Brunch! was a complete joy to read through. I fell in love with the photos and recipes right away, and it was a hard decision to come up with a couple of dishes to try for this event. There are 9 food chapters from Drinks (the Thai Iced Coffee is calling to me) to Pancakes, Waffles, French Toast & Other Sweets (can't wait to try the Buttermilk Pancakes) to The Bakery (Quick Pear Streusel Coffee Cake? Yes please!), and additional chapters discussing menu ideas, equipment and ingredients.

I chose 3 dishes - Coddled Eggs from the More Eggs chapter, Caramelized Apple Crepes from the Pancakes, Waffles, French Toast & Other Sweets chapter, and Homemade Pork and Maple Sausage Patties from the More Savories and Some Sides chapter.

Coddled eggs - the easiest eggs I've ever made. I didn't try this (I am boring and only like scrambled eggs) but Scott loved these, and declared this the new egg cooking method in our house.

Caramelized Apple Crepes - These were finicky for me - I burned my fingers repeatedly and one was wrecked beyond repair - but they tasted lovely with a bit of maple syrup.

Homemade Pork and Maple Sausage Patties - My first time making sausage patties from scratch, but it won't be my last. I never imagined making delicious sausages could be so fast and easy.

This book is such a treat and I'm thrilled to add it to my bookcase. But it won't be there long, it will be back on the kitchen counter next weekend. And the weekend after, and, well you see where I'm going with this.

Friday, April 10, 2009

Breakfast Sandwiches - Make em and freeze em.

I love breakfast! I do. I mentioned a while back that I like to have variety in my breakfast on the weekend, because my weekday breakfasts are boring toast or cereal. As I was driving to work the other morning I passed McDonalds and briefly fantasized about stopping and buying a McMuffin sandwich and enjoying a hot breakfast. I didn't, but as I ate my cereal at work I thought, why not make some breakfast sandwiches at home and freeze them, so I could have a breakfast that's not only hot but healthier than grabbing a drive thru sandwich.

I had all the necessary ingredients on hand - english muffins, eggs, cheese and ham, and the next morning before work I decided to put them together then so I could take one with me.

I used
6 english muffins
3 eggs and 2 egg whites
6 slices of cheese
sliced deli ham

I split and toasted the muffins and let them cool completely. I tore my cheese slices in pieces and put cheese on all the muffin halfs. You could use actual real cheese here if you wanted, but I love these fat free cheese slices.

Then I put some ham on half of the muffin pieces. You could use bacon, sausage, back bacon, or even omit the meat if you want. Tomato would be good if you were eating these fresh but it'd get soggy if you froze them. In my opinion.

Then cook your eggs. I only like scrambled eggs so that's what I made. I used 3 eggs and 2 egg whites. It was actually a little too much, next time I will do 2 eggs and 2 whites. Let the eggs cool so your sandwiches don't get soggy, then pile em on the muffins.

Then I wrapped 5 of them in foil, put them in a freezer bag and tossed them in the freezer. In theory I will take one out the night before, put it in the fridge to defrost, then nuke, toast or grill in the morning for a nice tasty hot breakfast.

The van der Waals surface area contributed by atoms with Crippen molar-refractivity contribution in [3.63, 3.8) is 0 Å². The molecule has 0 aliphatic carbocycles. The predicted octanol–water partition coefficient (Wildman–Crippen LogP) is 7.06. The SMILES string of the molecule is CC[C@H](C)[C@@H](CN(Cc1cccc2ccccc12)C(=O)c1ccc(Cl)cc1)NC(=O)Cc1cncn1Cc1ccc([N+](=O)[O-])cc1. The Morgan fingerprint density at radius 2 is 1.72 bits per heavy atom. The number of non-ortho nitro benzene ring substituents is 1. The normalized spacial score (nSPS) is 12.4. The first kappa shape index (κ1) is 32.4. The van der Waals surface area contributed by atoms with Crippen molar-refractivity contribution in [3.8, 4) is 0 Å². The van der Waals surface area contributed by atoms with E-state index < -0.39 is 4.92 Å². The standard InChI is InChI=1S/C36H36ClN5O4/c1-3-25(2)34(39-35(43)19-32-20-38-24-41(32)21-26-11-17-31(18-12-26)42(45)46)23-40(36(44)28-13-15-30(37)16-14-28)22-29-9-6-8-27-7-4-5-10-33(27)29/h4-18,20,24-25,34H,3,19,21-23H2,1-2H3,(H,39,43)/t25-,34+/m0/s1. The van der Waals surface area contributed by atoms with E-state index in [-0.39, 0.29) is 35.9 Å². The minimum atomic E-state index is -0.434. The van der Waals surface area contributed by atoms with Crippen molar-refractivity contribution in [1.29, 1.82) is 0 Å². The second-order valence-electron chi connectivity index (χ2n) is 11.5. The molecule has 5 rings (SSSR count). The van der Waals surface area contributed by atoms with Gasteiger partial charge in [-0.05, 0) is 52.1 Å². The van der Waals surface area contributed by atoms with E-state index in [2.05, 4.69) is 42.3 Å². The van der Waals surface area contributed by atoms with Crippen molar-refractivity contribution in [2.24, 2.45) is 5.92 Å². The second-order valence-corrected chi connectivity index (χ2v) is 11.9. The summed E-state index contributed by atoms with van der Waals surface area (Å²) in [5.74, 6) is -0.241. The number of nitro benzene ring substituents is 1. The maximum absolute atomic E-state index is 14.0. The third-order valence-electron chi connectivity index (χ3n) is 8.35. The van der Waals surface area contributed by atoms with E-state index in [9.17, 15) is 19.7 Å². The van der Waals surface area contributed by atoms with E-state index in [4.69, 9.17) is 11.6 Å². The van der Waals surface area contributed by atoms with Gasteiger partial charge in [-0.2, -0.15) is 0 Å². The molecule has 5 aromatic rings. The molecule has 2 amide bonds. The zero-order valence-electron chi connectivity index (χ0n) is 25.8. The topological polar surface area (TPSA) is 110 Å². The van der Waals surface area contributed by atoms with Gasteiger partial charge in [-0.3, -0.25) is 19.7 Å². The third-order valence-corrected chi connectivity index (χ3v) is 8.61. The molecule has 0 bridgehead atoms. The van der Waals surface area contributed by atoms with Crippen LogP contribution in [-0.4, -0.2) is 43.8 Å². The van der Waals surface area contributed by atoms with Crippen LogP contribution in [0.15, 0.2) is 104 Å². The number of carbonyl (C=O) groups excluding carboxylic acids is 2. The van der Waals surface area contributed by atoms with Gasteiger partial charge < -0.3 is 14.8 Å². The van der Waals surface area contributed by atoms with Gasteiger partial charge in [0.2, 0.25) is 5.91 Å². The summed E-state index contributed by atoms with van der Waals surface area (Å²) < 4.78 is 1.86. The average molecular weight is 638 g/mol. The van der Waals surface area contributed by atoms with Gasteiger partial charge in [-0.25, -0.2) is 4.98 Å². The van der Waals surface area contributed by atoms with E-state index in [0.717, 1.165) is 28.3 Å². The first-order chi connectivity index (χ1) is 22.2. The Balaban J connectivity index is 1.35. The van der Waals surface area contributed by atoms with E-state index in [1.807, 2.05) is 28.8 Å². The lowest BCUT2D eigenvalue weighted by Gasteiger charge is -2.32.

I have since thawed and eaten on of the muffins and it held up very well. The bread didn't get soggy. The eggs tasted fine. Ham was good and cheese was yummy and gooey and dripped all over the place. Add a side of ketchup for dipping and it's a perfect portable breakfast!

Other breakfast ideas:

Ham and Apple Breakfast Pie
Lemon Cornmeal Waffles
Yogurt and Berry Parfait
Breakfast Burritos

Tuesday, April 07, 2009

Notebooks eight and nine.

Book 8 is where I gave up. I had so many full sized sheets of paper with recipes on them, and I was so tired of sitting on the floor surrounded by papers, trying to trim down the pages to be glued into various books. I gave in, bought a binder and in less than 30 minutes had a tidy book instead of a messy pile of papers.

Thai cashew chicken. Baguette. Hushpuppies. Jerk rub. Bbq sauce, chutney, dumplings. More cornbread.

This sorbet shooter recipe is from the American food network host everyone loves to hate - Sandra Lee. I think they sound yummy.

I don't remember who linked to this recipe for me to find, just that someone made it and loved it and recommended it. Portobella Mushrooms stuffed with Chipolte Mashed Potatos from What Do I Know?

This was a super tasty dinner and ridiculously easy. It's got lots of my favorites - roasted portobella mushrooms, mashed potatos, chipoltes. Yum!


Since I got rid of so many papers with Book 8 I did the same for Book 9. The floor by my cookbook bookcase hadn't been that clean in a long time.

I can't wait to try that teriyaki meatloaf. Teriyaki anything is a favorite of mine. Years ago if I was alone and needed a fast meal I used to microwave a potato until soft, then spread it with butter and teriyaki sauce. My metabolism doesn't allow meals like that anymore.

Sandra Lee haters, avert your eyes! I have a couple of her recipes in here, including her Crispy Orange Beef, which beat out Rachel Ray in one of my smackdowns.

Now that we no longer live near an Ikea (sob!) I must make my own Swedish Meatballs. But I haven't yet.

This one is from Lisa.

I don't know what book I copied this Provencal Gratin in. Brown rice, onion and zucchini, baked with cheese. Provencal, indeed.